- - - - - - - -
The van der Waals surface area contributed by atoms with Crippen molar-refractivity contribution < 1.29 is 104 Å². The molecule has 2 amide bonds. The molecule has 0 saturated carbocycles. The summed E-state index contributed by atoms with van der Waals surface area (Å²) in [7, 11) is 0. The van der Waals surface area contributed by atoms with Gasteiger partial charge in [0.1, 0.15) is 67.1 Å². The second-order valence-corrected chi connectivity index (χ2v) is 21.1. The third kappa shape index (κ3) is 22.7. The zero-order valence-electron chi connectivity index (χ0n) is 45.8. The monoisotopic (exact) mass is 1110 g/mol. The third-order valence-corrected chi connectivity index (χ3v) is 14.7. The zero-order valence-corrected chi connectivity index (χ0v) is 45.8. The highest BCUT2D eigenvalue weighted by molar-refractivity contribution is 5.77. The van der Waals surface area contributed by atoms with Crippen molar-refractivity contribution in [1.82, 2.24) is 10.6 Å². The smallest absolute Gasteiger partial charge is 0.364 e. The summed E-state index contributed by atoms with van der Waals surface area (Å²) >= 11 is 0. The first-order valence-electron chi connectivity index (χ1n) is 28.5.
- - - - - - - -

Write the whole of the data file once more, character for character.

The van der Waals surface area contributed by atoms with Crippen molar-refractivity contribution < 1.29 is 104 Å². The molecule has 2 amide bonds. The molecule has 0 saturated carbocycles. The summed E-state index contributed by atoms with van der Waals surface area (Å²) in [7, 11) is 0. The van der Waals surface area contributed by atoms with Gasteiger partial charge in [0.1, 0.15) is 67.1 Å². The second-order valence-corrected chi connectivity index (χ2v) is 21.1. The third kappa shape index (κ3) is 22.7. The zero-order valence-electron chi connectivity index (χ0n) is 45.8. The monoisotopic (exact) mass is 1110 g/mol. The third-order valence-corrected chi connectivity index (χ3v) is 14.7. The zero-order valence-corrected chi connectivity index (χ0v) is 45.8. The highest BCUT2D eigenvalue weighted by molar-refractivity contribution is 5.77. The van der Waals surface area contributed by atoms with Crippen molar-refractivity contribution in [1.82, 2.24) is 10.6 Å². The smallest absolute Gasteiger partial charge is 0.364 e. The summed E-state index contributed by atoms with van der Waals surface area (Å²) >= 11 is 0. The first-order valence-electron chi connectivity index (χ1n) is 28.5.